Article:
Most “pop psychology” and self-help books teach that you can be, do, or have anything you want. They deliver this message for a good reason. It’s true! However, while we can be or have anything we want, the same is not true for EVERYTHING we want. There are two reasons for this. First, our resources are limited. After all, we have only so much time, life, money, and energy to work with. Second, our appetite is insatiable. That is, no matter what we become, gain, or achieve, we want more. Our appetite is like seawater; the more we drink, the thirstier we become. Since we cannot have everything we want, frustration and unhappiness are unavoidable, unless we learn how to curb our greed.
One of the major causes of suffering in the world is greed, also known as avarice, covetousness, or cupidity. Desire in itself is not wrong. Is there anything wrong with my desire to write this article or our desire to make this world a better place? Hardly. It is excessive and insatiable desire that we need to avoid. Take money, for example. There’s nothing inherently wrong with it. On the contrary, we can do much good with it. Contrary to what some would have us believe, it is not the root of all evil, although insatiable greed is. That’s why the Bible says, “For the LOVE (desire or greed) of money is the root of all evil: which while some coveted after, they have erred from the faith, and pierced themselves through with many sorrows.” (Timothy I 6:10)
Why are we so greedy? Well, possessions can bring us pleasure. And pleasure can become addictive. If we mistakenly associate pleasure with happiness, it’s not surprising that we pursue it without end. Another reason for greed is fear. We’re afraid there is only so much material to go around, and if we’re not quick enough, someone else may snatch what we want. Although fear can cause greed, ironically, greed causes more fear. For as Chuang Tzu wrote,” He who considers wealth a good thing can never bear to give up his income; he who considers eminence a good thing can never bear to give up his fame. He who has a taste for power can never bear to hand over authority to others. Holding tight to these things, such men shiver with fear; should they let them go, they would pine in sorrow.” Isn’t it true that if our desires are endless, our cares and fears will be too?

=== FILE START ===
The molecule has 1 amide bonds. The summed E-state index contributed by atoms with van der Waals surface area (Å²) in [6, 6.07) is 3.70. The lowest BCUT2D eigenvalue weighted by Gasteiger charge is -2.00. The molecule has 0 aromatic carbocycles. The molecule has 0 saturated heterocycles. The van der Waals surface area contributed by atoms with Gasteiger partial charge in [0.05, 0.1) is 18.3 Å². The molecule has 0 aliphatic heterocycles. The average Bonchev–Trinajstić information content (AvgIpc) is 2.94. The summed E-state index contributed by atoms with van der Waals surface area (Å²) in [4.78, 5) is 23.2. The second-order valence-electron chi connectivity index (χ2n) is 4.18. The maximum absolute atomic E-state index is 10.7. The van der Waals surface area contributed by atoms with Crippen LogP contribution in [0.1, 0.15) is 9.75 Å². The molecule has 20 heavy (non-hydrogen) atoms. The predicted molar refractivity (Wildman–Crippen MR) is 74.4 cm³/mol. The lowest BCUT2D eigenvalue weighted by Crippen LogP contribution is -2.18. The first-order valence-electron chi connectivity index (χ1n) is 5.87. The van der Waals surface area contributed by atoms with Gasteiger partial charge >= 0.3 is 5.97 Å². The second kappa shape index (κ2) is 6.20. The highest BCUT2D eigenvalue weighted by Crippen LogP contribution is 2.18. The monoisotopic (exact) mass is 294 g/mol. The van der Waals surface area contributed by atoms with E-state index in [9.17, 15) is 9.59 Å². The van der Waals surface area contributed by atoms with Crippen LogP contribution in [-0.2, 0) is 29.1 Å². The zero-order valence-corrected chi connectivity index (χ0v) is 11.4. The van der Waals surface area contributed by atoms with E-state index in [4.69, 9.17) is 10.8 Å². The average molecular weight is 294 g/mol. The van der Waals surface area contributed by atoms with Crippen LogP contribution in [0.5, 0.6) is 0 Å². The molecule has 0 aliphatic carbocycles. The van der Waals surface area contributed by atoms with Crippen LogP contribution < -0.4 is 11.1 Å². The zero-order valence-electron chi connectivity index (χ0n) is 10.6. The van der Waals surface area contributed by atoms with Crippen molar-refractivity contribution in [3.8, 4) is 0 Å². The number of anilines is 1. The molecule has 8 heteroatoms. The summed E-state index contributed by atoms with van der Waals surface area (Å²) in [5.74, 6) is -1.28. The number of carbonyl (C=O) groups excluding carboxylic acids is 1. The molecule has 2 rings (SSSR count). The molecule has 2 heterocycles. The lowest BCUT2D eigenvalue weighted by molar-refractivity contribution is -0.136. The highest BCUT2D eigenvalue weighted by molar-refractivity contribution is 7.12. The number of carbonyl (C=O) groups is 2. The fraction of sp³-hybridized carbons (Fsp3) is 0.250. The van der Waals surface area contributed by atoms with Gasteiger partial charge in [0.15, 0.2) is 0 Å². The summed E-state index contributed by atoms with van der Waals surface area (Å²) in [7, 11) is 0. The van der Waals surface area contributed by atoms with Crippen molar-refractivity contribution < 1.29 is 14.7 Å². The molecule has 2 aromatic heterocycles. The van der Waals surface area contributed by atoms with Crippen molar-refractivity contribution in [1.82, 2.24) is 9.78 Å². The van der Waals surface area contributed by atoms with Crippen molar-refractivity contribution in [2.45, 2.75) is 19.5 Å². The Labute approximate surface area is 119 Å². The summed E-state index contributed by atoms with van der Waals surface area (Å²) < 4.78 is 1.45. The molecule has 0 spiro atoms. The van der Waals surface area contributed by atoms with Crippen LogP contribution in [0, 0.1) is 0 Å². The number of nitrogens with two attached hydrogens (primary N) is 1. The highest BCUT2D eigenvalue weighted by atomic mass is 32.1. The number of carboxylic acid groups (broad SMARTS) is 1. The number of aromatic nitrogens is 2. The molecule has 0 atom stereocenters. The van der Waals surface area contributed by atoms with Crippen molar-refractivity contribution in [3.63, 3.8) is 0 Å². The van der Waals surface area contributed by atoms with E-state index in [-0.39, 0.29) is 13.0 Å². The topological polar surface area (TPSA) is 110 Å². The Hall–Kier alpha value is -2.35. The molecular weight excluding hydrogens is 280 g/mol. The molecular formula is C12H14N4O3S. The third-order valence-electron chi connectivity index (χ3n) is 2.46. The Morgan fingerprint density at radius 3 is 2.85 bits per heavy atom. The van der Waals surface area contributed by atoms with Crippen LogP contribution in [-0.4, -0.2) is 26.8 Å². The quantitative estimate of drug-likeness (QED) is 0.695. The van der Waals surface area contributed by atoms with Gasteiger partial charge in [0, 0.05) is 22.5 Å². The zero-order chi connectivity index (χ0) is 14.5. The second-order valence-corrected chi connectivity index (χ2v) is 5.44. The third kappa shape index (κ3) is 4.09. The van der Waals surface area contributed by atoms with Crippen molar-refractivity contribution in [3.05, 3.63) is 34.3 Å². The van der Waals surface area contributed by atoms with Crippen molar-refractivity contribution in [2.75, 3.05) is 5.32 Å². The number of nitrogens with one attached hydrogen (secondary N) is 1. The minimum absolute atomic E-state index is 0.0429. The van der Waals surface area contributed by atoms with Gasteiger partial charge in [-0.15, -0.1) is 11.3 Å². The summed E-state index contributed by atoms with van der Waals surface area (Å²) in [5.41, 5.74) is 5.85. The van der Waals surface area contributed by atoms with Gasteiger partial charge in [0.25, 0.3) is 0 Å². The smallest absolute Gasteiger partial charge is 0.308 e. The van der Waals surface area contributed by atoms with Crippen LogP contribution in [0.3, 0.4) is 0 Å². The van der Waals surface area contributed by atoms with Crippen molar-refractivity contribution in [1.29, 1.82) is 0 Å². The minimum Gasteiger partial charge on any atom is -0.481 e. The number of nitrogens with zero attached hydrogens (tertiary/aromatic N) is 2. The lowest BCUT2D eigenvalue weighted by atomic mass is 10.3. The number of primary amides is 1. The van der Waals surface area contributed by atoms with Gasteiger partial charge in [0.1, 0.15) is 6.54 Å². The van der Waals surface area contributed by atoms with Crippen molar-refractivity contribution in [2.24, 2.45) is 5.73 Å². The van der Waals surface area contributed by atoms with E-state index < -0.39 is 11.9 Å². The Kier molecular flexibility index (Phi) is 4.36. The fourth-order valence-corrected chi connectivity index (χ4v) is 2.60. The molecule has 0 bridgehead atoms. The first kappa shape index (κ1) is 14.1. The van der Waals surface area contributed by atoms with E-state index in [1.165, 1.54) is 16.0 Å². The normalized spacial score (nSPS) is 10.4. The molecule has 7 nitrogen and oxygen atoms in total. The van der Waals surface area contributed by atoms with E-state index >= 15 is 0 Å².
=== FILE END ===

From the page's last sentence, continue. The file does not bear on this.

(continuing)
How do they catch monkeys on the islands of the Indian Ocean? After drilling a small hole into a coconut, they empty it out and stuff some of the monkeys’ favorite food inside. Later, attracted by the smell of food, a monkey squeezes its hand through the hole, grabs the food, and then discovers it cannot pull its enlarged fist out of the hole. Why doesn’t it just drop the food and try again? The greedy monkey doesn’t want to let go of the food! While the bewildered monkey is trying to figure out how to remove the coconut from its hand, it is quickly captured with a net. Like the monkey, we can become prisoners of our own greed, slaves of our own addictions. We’ve got to learn to let go.